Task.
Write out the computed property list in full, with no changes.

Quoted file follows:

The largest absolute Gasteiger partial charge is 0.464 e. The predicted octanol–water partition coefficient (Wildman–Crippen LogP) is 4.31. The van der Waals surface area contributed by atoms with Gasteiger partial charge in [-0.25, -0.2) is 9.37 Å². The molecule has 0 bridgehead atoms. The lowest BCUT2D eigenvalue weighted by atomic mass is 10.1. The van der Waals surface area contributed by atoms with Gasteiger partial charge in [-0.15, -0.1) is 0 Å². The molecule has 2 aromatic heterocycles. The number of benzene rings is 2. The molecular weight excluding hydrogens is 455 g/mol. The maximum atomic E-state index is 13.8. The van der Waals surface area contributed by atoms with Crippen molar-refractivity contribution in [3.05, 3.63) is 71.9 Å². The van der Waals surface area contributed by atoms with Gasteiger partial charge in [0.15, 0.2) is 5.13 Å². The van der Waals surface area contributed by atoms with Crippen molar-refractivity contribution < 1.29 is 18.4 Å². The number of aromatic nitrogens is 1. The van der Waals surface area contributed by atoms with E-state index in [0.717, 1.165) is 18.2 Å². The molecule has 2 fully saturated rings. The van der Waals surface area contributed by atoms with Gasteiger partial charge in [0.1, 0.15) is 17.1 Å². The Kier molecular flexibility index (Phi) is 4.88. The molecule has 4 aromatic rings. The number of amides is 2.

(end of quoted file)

The largest absolute Gasteiger partial charge is 0.464 e. The predicted octanol–water partition coefficient (Wildman–Crippen LogP) is 4.31. The van der Waals surface area contributed by atoms with Gasteiger partial charge in [-0.25, -0.2) is 9.37 Å². The molecule has 0 bridgehead atoms. The lowest BCUT2D eigenvalue weighted by atomic mass is 10.1. The van der Waals surface area contributed by atoms with Gasteiger partial charge in [-0.15, -0.1) is 0 Å². The molecule has 2 aromatic heterocycles. The number of benzene rings is 2. The molecular weight excluding hydrogens is 455 g/mol. The maximum atomic E-state index is 13.8. The van der Waals surface area contributed by atoms with Crippen molar-refractivity contribution in [3.05, 3.63) is 71.9 Å². The van der Waals surface area contributed by atoms with Gasteiger partial charge in [0.15, 0.2) is 5.13 Å². The van der Waals surface area contributed by atoms with Crippen molar-refractivity contribution < 1.29 is 18.4 Å². The number of aromatic nitrogens is 1. The van der Waals surface area contributed by atoms with E-state index in [0.717, 1.165) is 18.2 Å². The molecule has 2 fully saturated rings. The van der Waals surface area contributed by atoms with Gasteiger partial charge in [0.1, 0.15) is 17.1 Å². The Kier molecular flexibility index (Phi) is 4.88. The molecule has 4 aromatic rings. The number of amides is 2.